• Switch to "full screen view" so the image fills the screen and participants don't see your other browser tabs.
• Disable your computer notifications and pop-ups where possible. Murphy's Law otherwise requires them to pop up at the worst possible moment with the most embarrassing messages.
- Digital Whiteboard: Digital whiteboards mimic a physical classroom whiteboard — but with a twist. You can draw and write on your digital whiteboard, but you can also upload forms, images, and documents to mark up. What's more, both participants and the host can share and mark up the whiteboard, making it an ideal team brainstorming tool.
Frequently found in paid platforms, digital whiteboards are becoming more common, even in the more economical options, and can also be added on as separate apps (check for compatibility). Whiteboards usually limit the number of users, (after all, you probably don't want 50 people trying to draw on one board,) so it helps to assign one person to do the writing in each location.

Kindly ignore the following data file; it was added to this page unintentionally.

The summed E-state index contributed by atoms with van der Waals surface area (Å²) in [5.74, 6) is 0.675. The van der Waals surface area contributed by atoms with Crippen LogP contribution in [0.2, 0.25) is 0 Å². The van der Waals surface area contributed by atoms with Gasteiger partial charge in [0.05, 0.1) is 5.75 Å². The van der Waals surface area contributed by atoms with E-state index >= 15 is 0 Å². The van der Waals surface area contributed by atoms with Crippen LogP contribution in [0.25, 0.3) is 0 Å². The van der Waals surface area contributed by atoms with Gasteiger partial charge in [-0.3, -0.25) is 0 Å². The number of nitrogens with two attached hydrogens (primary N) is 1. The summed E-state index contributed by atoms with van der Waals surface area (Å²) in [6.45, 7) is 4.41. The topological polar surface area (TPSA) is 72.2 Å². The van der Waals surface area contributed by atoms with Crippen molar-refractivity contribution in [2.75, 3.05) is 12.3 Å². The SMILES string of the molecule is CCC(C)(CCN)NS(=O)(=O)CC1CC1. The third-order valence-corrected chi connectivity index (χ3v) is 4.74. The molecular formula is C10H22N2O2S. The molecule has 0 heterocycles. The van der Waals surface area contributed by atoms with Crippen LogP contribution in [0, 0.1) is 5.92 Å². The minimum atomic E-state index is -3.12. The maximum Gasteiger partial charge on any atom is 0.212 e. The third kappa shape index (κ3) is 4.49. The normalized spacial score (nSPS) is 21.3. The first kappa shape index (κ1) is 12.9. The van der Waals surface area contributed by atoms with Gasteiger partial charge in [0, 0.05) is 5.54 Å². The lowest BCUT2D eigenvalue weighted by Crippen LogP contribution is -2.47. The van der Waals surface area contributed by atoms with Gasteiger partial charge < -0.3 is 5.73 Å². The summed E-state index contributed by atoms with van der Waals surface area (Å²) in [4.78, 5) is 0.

- Chat box: This is a space where participants and hosts can type in comments visible to everyone in the meeting or send private messages to another participant. Participants can use it during a presentation to ask questions or ask for help on technical issues. Meeting facilitators can use it to post notes or ask participants questions. Some platforms also include a separate polling option, which can give you new insights as you present and keep participants engaged.